It has been a busy year for Goodman School of Business student Johnathan Holland. The third-year bachelor of business administration co-op student has already pitched his business plan to the stars of CBC’s Dragons Den at the Monster Pitch competition, attended eight student competitions and debated Chancellor Ned Goodman at the annual Goodman Alumni event.
Now he is starting his own company with the help of an alumna’s generous donation.
Holland has been selected as the inaugural recipient of the Deborah E. Rosati Entrepreneurship Co-op Fund Award. Thanks to the award, the young entrepreneur will spend his four-month co-op term turning his winning Monster Pitch idea for “The $tudent Currency Exchange” into a successful start-up. The new company’s goal is to negotiate better currency exchange rates for international students studying in Canada.
Earlier this year, Rosati (BAdmin ‘84) created the fund with a generous donation of $100,000. Recognizing the impact of her own co-op education on her career, Rosati was motivated to develop a co-op award to help support student entrepreneurial ventures and start-ups. The fund helps co-op students turn their business ideas into reality by providing financial support and access to business development resources. Recipients of the award will spend four months working with BioLinc, the Goodman School of Business’s on-campus business incubation facility. BioLinc will provide the co-op student with business development support and mentorship and an office space in the Cairns Complex.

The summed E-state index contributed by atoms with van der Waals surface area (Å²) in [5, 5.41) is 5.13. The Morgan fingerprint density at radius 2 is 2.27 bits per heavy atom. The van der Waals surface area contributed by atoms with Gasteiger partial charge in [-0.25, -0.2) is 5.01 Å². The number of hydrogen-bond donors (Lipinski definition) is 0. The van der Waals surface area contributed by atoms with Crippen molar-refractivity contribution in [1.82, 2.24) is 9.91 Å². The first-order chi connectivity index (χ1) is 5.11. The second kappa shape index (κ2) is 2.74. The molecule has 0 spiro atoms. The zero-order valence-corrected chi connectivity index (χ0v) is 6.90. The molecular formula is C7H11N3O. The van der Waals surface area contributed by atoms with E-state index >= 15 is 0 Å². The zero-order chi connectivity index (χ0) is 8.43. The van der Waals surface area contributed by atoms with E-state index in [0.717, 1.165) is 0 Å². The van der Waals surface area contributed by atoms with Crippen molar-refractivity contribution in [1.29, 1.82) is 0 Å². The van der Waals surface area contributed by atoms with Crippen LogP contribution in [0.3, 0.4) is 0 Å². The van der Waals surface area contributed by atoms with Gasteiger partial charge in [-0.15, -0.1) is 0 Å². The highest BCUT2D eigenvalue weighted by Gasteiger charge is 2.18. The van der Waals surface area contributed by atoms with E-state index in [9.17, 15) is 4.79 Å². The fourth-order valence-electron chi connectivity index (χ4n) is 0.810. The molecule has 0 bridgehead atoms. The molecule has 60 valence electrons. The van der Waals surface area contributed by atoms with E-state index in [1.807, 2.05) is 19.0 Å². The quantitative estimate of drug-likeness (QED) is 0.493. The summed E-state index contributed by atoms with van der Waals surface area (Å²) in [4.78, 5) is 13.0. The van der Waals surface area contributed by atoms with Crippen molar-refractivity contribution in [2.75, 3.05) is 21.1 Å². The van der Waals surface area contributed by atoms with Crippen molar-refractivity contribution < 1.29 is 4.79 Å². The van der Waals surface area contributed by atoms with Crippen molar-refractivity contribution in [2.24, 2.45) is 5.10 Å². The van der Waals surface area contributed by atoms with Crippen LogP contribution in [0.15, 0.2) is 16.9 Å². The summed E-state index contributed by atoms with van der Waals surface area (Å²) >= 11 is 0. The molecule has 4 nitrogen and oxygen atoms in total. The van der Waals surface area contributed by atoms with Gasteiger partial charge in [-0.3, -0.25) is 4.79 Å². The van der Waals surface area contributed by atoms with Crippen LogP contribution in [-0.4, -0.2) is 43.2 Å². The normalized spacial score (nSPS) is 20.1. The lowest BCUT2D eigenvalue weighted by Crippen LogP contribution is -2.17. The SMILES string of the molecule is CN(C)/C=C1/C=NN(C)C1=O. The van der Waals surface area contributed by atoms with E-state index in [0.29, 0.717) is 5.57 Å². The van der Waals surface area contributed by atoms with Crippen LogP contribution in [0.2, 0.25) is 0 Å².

Rosati’s contribution to building Goodman’s entrepreneurship culture included a spot on the Monster Pitch judging panel. She is thrilled that the first recipient of her scholarship was also the winner of the student-run competition.
“The essence of this award is to help develop the next generation of entrepreneurs,” said Rosati. “Johnathan is a great example of that. He has the passion that an entrepreneur (needs).”
Don Cyr, dean of the Goodman School of Business, considers the co-op fund an important example of Goodman’s spirit for entrepreneurship.
“We believe in investing in the success of our students,” he said. “The fund, along with easy access to resources like BioLinc, our business pitch competitions, our entrepreneurship club and our entrepreneurship concentration, are what make a difference to ambitious students.”
Holland is in the first week of his co-op work term and has already developed a detailed work plan to build his business. He is looking forward to a summer of innovation and collaboration.
“The services that the award provides are an asset. Plus, I’m surrounded by like-minded individuals at BioLinc,” said Holland. “I couldn’t have done this without Deborah.”